Native bees nest in the ground and in stems and wood piles. “It’s important to remember that the standing dead vegetation you see is full of bees,” says Kornbluth. Try not to cut back stems when flowers are done blooming, but leave them for the bees. If you’re concerned about how that’s going to look, visit The Battery, says Bishop, and see how pretty it is all winter long. “Embracing a plant’s complete life cycle—from seedlings in spring to seed head or grass mound in winter—is a Piet Oudolf trademark,” says Bishop of the visionary Dutch landscape designer who created the garden’s master plan. “At The Battery we continue to display the array of forms and textures a plant possesses. By not deadheading we allow the life cycle to stay on display and integrate into design year-round. And this decay becomes abundant living matter and nest material for pollinators.” It’s also beautiful. “I love the aesthetic: the decay, structure, and different textures of every plant—they each have their own kind of personality,” says Bishop. But if you must cut some stems back, Kornbluth advises to leave last year’s stems as high as you can. While you’re at it, leave the leaves. In addition to feeding the soil, fallen leaves provide insulation for ground-nesters, like bumblebees and mining bees, as well as other hibernating organisms. “It prevents the surface of the earth from getting too cold, which impacts their survival over the winter,” says Kornbluth.
Look and Learn
“Do a small insect safari at home,” suggests Kornbluth. Bishop has been doing this in her own backyard in Westchester New York and happily admits the glee she feels when finding new species in her garden. “Give yourself the opportunity to be meditative and peaceful,” says Kornbluth. See who's coming to eat. What do you notice about them? Do you see one with full pollen baskets (indentations on a bee’s rear legs that are covered in stiff hairs that trap pollen)? What plants are they visiting? When are they appearing? Share what you find on iNaturalist. “The whole process is very eye-opening, engaging, and connecting.” You’ll be amazed at what you discover. “Pollinators are often a very good indicator of ecosystem health because of their connectedness with plants,” says Kornbluth. “Plus, they’re adorable.”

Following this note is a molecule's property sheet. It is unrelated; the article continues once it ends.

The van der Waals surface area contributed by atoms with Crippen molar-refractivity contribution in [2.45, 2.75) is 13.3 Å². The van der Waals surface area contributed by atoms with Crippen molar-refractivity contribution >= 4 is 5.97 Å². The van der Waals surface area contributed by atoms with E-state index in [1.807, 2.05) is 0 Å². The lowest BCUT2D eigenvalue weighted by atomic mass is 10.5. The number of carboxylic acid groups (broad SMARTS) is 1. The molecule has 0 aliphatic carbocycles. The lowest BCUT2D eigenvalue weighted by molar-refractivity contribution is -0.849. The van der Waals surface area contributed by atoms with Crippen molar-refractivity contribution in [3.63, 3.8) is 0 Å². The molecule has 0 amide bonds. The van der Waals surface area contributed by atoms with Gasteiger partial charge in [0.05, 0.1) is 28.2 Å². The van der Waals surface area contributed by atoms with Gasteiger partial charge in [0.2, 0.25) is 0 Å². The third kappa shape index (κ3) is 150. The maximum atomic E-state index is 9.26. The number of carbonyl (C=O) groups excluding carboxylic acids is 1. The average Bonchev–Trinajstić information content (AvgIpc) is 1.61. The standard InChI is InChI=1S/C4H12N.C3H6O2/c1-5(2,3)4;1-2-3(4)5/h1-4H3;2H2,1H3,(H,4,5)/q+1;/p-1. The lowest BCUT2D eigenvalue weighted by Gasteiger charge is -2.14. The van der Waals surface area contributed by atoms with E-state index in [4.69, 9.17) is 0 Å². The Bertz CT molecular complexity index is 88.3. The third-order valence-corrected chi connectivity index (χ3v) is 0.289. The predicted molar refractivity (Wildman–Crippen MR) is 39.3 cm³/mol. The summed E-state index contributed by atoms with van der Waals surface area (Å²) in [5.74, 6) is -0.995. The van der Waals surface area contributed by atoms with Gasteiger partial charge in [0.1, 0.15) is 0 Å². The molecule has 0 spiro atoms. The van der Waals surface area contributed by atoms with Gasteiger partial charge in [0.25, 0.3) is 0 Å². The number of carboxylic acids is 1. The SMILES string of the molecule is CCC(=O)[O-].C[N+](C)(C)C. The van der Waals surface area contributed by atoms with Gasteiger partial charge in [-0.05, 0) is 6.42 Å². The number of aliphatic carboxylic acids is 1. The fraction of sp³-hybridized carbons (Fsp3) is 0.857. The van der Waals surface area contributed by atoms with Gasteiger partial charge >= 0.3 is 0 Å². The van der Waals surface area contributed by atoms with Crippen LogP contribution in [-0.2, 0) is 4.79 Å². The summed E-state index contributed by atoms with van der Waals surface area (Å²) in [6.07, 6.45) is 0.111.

Let’s meet some native bees:
Photos by Jennifer Bishop, unless otherwise indicated.
Photo Credit: USGS Bee Inventory and Monitoring Lab
Common Eastern Bumblebee
Bumblebees are social, living in colonies. Kornbluth describes their life cycle like this: The queen overwinters, hibernating in her hidey-hole or hibernaculum, an underground spot like an abandoned mouse burrow that she had chosen the previous spring after mating. Then she comes out in the spring and starts to collect pollen and lay eggs. As her daughter workers become larvae, she feeds them, they pupate and become adult workers. Then they take over a lot of the jobs. She lays more eggs. The queen has all summer to build her nest until she produces new queens in late summer or early fall. Then she dies and the cycle continues. A closeup of a queen, Bombus impatiens.
ABOVE is a female Eastern Bumblebee with full pollen baskets. “We think that bumbles are great to include because they are some of the easiest native bees to spot and learn about,” says Kornbluth.
These tiny bees are solitary, nesting in twigs and stems. Since they’re so small, they prefer small flowers, even “ones we might not really notice, like those found in an alternative lawn” says Kornbluth, and because of their size, they can go deep inside flowers to get nectar. Not particularly hairy, they don’t carry pollen on their bodies, like other bees, but carry it in their “’crop,’ the upper part of the digestive tract.” It doesn’t get digested but is regurgitated when the bee gets back to the nest. “Many species of bees use their crop to carry nectar or water, but the masked bees also use it for carrying pollen,” notes Kornbluth. This masked bee was spotted foraging on snakeroot in Bishop’s garden. “It’s a super rigorous perennial with firework white flowers,” says Bishop, who cautions that it can spread vigorously.
Only females have pollen baskets, as you can see on this fuzzy Brown-belted Bumblebee. Kornbluth explains how you can identify them: “A female Brown-belted bumblebee has 5 visible stripes (or segments) on its abdomen. The first stripe (closest to the thorax) has yellow hairs, the second stripe has a patch of yellow to brown hairs in the middle and black hairs on the sides. Stripes three, four, and five have black hairs and are hard to tell apart.” These large ground-nesters can be found in prairies, meadows, and fields where they reuse abandoned burrows or cavities.
Photo Credit: USGS Bee Inventory and Monitoring Lab